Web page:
LONDON (Reuters) - The earliest surviving Jane Austen manuscript, a handwritten draft for a book that was never published, sold for 993,250 pounds ($1.6 million) at Sotheby’s on Thursday.
The manuscript for “The Watsons” was bought by an anonymous telephone bidder for more than three times the top estimate.
Also in the London sale focusing on rare books, the earliest codified rules of soccer, part of the archive of the oldest football club in the world, Sheffield FC, fetched 881,250 pounds.
Gabriel Heaton, Sotheby’s senior specialist in the books and manuscript department, said he was delighted with the Austen sale.
“The sale of The Watsons has afforded an extremely broad audience an insight into the author’s writing process and reworkings, which this manuscript uniquely displays,” he said.
The manuscript comprises 68 pages, arranged in 11 loose gatherings and written in Austen’s small hand, peppered with revisions throughout.
Probably written in 1804, it tells the story of Emma Watson, the youngest of four sisters who is raised by a wealthy aunt but then forced to return to her family while two of her sisters search for husbands.
The novel is only a quarter complete but critic Margaret Drabble described it as “a tantalizing, delightful and highly accomplished fragment, which must surely have proved the equal of her other six novels, had she finished it.”
The Watsons contains themes found in other Austen works and also displays her wit, with lines such as: “Female economy will do a great deal, my Lord, but it cannot turn a small income into a large one.”
“The Watsons is quintessential Jane Austen in style and the influence of this novel on her later works can clearly be seen,” Heaton said.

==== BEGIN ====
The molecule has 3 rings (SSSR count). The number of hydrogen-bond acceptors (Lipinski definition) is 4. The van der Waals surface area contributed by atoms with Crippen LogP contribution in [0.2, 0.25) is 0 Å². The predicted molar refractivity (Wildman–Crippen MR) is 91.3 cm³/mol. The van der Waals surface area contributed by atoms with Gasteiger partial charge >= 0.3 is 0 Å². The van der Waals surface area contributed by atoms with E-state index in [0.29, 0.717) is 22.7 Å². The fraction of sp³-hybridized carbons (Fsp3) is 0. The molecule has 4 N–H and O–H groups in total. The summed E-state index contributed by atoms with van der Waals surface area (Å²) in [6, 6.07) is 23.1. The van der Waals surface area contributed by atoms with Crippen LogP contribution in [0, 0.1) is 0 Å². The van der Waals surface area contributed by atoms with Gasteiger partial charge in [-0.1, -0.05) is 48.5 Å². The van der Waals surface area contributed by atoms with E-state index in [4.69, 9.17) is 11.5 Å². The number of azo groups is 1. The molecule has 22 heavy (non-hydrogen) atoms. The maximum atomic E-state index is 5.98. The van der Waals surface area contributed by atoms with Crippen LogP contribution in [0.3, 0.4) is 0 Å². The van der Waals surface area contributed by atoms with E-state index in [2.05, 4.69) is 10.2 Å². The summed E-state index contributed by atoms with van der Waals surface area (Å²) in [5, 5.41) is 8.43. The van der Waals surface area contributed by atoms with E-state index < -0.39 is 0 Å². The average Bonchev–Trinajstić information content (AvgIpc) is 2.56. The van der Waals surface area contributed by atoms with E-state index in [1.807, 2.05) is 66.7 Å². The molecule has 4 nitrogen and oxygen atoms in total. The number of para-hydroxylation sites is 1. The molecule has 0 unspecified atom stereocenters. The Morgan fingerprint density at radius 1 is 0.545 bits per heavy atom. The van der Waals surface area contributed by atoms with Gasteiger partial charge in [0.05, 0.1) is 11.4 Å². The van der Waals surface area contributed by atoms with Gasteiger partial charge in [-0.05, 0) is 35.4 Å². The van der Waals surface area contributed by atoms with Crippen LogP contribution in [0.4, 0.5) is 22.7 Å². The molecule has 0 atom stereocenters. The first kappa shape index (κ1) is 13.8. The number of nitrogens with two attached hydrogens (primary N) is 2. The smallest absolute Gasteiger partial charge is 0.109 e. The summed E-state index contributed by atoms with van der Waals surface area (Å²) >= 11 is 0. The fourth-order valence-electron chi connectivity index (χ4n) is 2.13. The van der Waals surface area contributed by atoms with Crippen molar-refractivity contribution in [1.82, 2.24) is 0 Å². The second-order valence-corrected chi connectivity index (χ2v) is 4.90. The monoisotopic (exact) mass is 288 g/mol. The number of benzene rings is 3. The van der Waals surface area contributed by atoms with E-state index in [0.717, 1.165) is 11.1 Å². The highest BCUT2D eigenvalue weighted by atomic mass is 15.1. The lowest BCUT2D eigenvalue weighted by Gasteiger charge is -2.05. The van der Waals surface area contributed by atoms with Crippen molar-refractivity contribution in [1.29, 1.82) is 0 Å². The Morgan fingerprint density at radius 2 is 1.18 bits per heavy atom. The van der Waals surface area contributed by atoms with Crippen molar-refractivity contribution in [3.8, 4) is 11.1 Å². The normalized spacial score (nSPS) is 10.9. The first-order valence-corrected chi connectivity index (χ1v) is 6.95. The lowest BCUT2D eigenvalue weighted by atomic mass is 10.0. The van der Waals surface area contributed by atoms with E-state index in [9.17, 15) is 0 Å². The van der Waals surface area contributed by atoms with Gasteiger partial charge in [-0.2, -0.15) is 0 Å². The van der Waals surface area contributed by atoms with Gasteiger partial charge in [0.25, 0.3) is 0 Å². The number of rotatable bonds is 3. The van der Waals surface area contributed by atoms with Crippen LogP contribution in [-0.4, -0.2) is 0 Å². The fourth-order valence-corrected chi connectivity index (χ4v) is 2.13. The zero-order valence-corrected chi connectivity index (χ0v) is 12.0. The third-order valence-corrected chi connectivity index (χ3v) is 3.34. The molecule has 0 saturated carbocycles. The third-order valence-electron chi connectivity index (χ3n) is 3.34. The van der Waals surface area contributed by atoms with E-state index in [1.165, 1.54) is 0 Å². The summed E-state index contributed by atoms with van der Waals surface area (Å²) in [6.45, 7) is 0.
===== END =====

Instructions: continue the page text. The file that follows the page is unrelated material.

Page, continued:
It was Austen’s only literary work during the period between finishing “Northanger Abbey” in 1799 and starting “Mansfield Park” in 1811.
It is not known why Austen abandoned the manuscript, though it was possibly related to her father’s death in 1805. Austen had told her sister Cassandra that the father in the novel, Mr Watson, would die in the course of the story.
The Sheffield soccer sale included handwritten drafts from 1858 and the only existing copy of the printed “Rules, Regulations, & Laws of the Sheffield Foot-Ball Club” dating from 1859, two years after the club was formed.
The rules offer an insight into the evolution of the game and state that pushing or hitting the ball with the hands was permitted, as was pushing other players, though tripping others up was prohibited.
Sheffield pioneered the idea of football as a spectator sport and the idea of inter-club matches with strong rivalries.
“We are delighted with the sale of this extraordinary piece of sporting history, the proceeds of which will allow Sheffield Football Club to develop its facilities and secure its future as the home of grass-roots football,” club chairman Richard Tims said in a statement.
Editing by Steve Addison